How Biblegirl Is Leveling Up

This merch queen talks video games, graphic design, and imposter syndrome.

Photo courtesy of Biblegirl
Photo courtesy of Biblegirl

To call Biblegirl “enterprising” would be a massive understatement. This ever-evolving fixture in the drag world is the founder of Drag Queen Merch, a platform supplying merchandise for more than 100 drag performers and brands. Currently living in Los Angeles, she chatted with us about video games, impostor syndrome, and deranged mid-2000s internet microcelebrities.

John deBary: What’s kept you going in the last year-and-a-half of the pandemic? It must have been extremely challenging for people who rely on in-person settings for work to be shut in for so long. What was your saving grace?

Biblegirl: My mantra is treating life like a video game and being like, ‘Okay, how do I level up?’ And so I tried to apply that even when in a static space, like just being in my apartment. Beyond just being a drag entertainer, I think as an artist, as a creator—I’m sure you can relate to this, too—there comes this level of impostor syndrome, so there as always the little voice in my being like, No one’s gonna like you; everything’s gonna open back up and you won’t have space back in the industry. There was nothing actually pointing to that, but that noise, or those internal voices don’t necessarily go away as an artist. It doesn’t matter how much behavioral modification or self-work you do, it’s just that constant journey of working on mitigating it. You’re channeling and filtering that noise to more of a positive output.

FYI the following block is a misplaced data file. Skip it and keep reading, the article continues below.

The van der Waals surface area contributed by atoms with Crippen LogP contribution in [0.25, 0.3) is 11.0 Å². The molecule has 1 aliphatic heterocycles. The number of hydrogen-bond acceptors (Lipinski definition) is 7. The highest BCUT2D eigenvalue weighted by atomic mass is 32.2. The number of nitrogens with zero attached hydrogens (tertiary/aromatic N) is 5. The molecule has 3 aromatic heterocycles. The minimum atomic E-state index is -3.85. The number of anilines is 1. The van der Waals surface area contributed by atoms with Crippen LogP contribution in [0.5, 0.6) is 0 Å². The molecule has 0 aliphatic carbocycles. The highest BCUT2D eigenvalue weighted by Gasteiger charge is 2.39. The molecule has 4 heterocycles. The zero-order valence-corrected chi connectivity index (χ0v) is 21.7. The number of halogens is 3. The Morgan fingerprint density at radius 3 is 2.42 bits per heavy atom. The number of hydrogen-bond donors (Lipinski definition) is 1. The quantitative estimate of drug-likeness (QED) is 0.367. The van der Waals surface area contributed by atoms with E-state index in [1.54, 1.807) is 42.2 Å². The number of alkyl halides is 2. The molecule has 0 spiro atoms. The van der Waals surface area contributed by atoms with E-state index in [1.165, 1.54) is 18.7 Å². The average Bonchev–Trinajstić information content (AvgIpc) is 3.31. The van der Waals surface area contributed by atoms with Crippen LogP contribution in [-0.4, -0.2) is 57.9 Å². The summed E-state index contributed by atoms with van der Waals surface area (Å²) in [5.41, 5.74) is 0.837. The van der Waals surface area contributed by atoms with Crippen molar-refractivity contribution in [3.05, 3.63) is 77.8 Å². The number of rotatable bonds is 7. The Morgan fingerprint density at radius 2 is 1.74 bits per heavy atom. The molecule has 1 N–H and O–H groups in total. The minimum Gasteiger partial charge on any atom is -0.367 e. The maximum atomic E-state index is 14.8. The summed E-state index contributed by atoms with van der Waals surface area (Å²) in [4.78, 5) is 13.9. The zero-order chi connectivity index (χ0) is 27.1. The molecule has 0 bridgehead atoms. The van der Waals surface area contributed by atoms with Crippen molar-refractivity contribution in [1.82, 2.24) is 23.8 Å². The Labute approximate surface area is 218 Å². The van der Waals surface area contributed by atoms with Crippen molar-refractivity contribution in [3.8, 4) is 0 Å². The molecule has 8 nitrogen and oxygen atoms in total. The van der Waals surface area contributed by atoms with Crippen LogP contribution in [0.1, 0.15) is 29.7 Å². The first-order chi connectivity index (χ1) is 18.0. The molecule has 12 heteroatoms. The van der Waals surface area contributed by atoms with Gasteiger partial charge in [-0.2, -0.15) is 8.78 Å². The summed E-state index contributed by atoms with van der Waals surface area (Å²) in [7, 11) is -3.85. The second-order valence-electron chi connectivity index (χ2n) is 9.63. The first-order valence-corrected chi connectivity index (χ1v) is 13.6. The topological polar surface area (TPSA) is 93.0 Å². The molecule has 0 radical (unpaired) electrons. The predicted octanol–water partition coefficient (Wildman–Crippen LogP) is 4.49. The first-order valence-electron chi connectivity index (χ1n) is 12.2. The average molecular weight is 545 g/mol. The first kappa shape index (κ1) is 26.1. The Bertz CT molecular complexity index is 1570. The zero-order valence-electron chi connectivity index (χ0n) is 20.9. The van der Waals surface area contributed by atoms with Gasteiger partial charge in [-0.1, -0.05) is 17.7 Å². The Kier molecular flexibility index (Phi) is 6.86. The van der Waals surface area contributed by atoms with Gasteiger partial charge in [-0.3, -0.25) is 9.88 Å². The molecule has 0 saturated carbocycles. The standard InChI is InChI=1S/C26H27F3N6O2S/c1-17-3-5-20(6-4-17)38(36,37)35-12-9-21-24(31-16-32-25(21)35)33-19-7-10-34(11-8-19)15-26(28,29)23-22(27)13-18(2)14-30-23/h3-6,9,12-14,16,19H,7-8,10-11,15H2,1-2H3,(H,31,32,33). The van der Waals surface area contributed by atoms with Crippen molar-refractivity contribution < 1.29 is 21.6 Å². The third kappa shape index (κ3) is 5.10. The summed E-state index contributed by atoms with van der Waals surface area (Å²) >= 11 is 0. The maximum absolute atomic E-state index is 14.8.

One of my main challenges during the pandemic was I didn’t want to create anything outside of my apartment. So the challenge that came inherently with that was how you create your own “cinematic universe” without becoming stale. How do I look at things differently? That was a fun challenge for me.

JdB: Okay hold on. You mentioned video games. What’s your favorite?

BG: I love Legend of ZeldaMajora’s Mask. That’s my absolute favorite start to finish. I’m a big Nintendo nerd in general. Back in the day, I used to take more cartoony inspiration for my makeup, and it was just because video games were such a big part of my life. Side note, I recently found out that Nintendo started in the 1800s and, when I found that out, I looked up when specifically. Serendipitously, I have the same birthday that Nintendo was founded on. The stars kind of aligned.

JdB: I feel like video games are so draggy in a way with the fantasy and the suspension of disbelief.

BG: 100%. And I’ve also seen a lot more video game-adjacent drag recently. On a generational level I noticed a lot more performers in my age range output video game type stuff. So it’s like, we were all reading into the same stuff as kids—here we are on the same frequency, which I think is cool. It’s almost the social consciousness of the kind of stuff that all really resonated with us, like...

JdB: Wanting to bang Cloud from Final Fantasy VII.

BG: Oh my god. Absolutely.

Photo courtesy of Biblegirl

JdB: Exactly….okay, so Drag Queen Merch. How did you get started with that?